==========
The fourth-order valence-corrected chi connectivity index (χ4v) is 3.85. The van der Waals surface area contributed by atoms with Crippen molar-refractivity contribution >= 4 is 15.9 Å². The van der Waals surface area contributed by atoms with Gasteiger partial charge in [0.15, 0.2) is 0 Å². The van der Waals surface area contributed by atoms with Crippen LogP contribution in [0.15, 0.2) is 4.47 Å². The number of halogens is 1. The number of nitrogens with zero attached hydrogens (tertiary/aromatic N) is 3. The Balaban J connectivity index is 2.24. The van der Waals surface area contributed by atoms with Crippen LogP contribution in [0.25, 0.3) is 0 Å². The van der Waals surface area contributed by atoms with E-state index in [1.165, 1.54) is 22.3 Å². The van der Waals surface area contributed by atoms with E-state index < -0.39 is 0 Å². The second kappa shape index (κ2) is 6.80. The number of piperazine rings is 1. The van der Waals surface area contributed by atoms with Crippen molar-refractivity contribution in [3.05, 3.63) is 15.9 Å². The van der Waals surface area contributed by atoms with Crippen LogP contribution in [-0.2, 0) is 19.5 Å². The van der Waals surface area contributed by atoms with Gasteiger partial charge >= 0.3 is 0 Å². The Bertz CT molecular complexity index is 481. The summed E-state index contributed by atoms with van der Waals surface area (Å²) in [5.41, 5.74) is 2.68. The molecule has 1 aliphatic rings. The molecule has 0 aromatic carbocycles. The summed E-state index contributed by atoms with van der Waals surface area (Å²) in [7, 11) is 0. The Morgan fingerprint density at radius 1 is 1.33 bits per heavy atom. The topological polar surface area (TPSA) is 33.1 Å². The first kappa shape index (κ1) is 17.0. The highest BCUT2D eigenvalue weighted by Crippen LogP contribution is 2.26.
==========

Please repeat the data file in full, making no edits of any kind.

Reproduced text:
The fourth-order valence-corrected chi connectivity index (χ4v) is 3.85. The van der Waals surface area contributed by atoms with Crippen molar-refractivity contribution >= 4 is 15.9 Å². The van der Waals surface area contributed by atoms with Gasteiger partial charge in [0.15, 0.2) is 0 Å². The van der Waals surface area contributed by atoms with Crippen LogP contribution in [0.15, 0.2) is 4.47 Å². The number of halogens is 1. The number of nitrogens with zero attached hydrogens (tertiary/aromatic N) is 3. The Balaban J connectivity index is 2.24. The van der Waals surface area contributed by atoms with Crippen LogP contribution in [0.25, 0.3) is 0 Å². The van der Waals surface area contributed by atoms with E-state index in [1.165, 1.54) is 22.3 Å². The van der Waals surface area contributed by atoms with E-state index < -0.39 is 0 Å². The second kappa shape index (κ2) is 6.80. The number of piperazine rings is 1. The van der Waals surface area contributed by atoms with Crippen molar-refractivity contribution in [3.05, 3.63) is 15.9 Å². The van der Waals surface area contributed by atoms with Crippen LogP contribution in [-0.2, 0) is 19.5 Å². The van der Waals surface area contributed by atoms with Gasteiger partial charge >= 0.3 is 0 Å². The Bertz CT molecular complexity index is 481. The summed E-state index contributed by atoms with van der Waals surface area (Å²) in [5.41, 5.74) is 2.68. The molecule has 1 aliphatic rings. The molecule has 0 aromatic carbocycles. The summed E-state index contributed by atoms with van der Waals surface area (Å²) in [7, 11) is 0. The Morgan fingerprint density at radius 1 is 1.33 bits per heavy atom. The topological polar surface area (TPSA) is 33.1 Å². The first kappa shape index (κ1) is 17.0. The highest BCUT2D eigenvalue weighted by Crippen LogP contribution is 2.26.